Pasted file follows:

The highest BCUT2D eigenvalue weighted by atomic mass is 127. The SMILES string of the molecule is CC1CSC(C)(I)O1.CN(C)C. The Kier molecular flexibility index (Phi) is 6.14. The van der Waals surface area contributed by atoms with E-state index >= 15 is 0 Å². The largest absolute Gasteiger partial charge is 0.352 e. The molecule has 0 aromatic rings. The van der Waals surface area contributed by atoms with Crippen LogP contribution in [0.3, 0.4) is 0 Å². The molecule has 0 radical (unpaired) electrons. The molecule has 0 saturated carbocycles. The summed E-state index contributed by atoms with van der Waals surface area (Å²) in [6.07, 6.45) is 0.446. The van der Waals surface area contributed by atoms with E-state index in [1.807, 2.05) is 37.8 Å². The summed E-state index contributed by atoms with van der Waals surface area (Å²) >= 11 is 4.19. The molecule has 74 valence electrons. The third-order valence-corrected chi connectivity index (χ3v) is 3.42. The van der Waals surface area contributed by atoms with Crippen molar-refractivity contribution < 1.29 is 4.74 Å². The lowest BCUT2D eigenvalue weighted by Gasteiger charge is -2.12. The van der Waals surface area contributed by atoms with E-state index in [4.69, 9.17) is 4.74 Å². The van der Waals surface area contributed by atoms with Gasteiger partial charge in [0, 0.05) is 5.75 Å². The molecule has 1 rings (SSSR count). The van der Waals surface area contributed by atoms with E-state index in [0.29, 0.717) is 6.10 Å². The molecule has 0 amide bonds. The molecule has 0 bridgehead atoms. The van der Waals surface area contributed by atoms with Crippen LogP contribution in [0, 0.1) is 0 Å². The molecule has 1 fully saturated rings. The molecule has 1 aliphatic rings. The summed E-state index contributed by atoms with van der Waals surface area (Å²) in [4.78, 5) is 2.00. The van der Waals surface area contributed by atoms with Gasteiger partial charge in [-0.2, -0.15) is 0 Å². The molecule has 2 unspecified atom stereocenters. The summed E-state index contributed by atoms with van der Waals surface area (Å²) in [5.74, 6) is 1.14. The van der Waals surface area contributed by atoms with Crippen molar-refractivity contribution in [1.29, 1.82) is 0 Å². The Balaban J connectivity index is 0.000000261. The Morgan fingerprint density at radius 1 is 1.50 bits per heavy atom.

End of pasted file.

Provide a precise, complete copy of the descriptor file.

The highest BCUT2D eigenvalue weighted by atomic mass is 127. The SMILES string of the molecule is CC1CSC(C)(I)O1.CN(C)C. The Kier molecular flexibility index (Phi) is 6.14. The van der Waals surface area contributed by atoms with E-state index >= 15 is 0 Å². The largest absolute Gasteiger partial charge is 0.352 e. The molecule has 0 aromatic rings. The van der Waals surface area contributed by atoms with Crippen LogP contribution in [0.3, 0.4) is 0 Å². The molecule has 0 radical (unpaired) electrons. The molecule has 0 saturated carbocycles. The summed E-state index contributed by atoms with van der Waals surface area (Å²) in [6.07, 6.45) is 0.446. The van der Waals surface area contributed by atoms with E-state index in [1.807, 2.05) is 37.8 Å². The summed E-state index contributed by atoms with van der Waals surface area (Å²) >= 11 is 4.19. The molecule has 74 valence electrons. The third-order valence-corrected chi connectivity index (χ3v) is 3.42. The van der Waals surface area contributed by atoms with Crippen molar-refractivity contribution < 1.29 is 4.74 Å². The lowest BCUT2D eigenvalue weighted by Gasteiger charge is -2.12. The van der Waals surface area contributed by atoms with E-state index in [4.69, 9.17) is 4.74 Å². The van der Waals surface area contributed by atoms with Gasteiger partial charge in [0, 0.05) is 5.75 Å². The molecule has 1 rings (SSSR count). The van der Waals surface area contributed by atoms with E-state index in [0.29, 0.717) is 6.10 Å². The molecule has 0 amide bonds. The molecule has 0 bridgehead atoms. The van der Waals surface area contributed by atoms with Crippen LogP contribution in [0, 0.1) is 0 Å². The molecule has 1 fully saturated rings. The molecule has 1 aliphatic rings. The summed E-state index contributed by atoms with van der Waals surface area (Å²) in [4.78, 5) is 2.00. The van der Waals surface area contributed by atoms with Gasteiger partial charge in [-0.2, -0.15) is 0 Å². The molecule has 2 unspecified atom stereocenters. The summed E-state index contributed by atoms with van der Waals surface area (Å²) in [5.74, 6) is 1.14. The van der Waals surface area contributed by atoms with Crippen molar-refractivity contribution in [1.29, 1.82) is 0 Å². The Balaban J connectivity index is 0.000000261. The Morgan fingerprint density at radius 1 is 1.50 bits per heavy atom.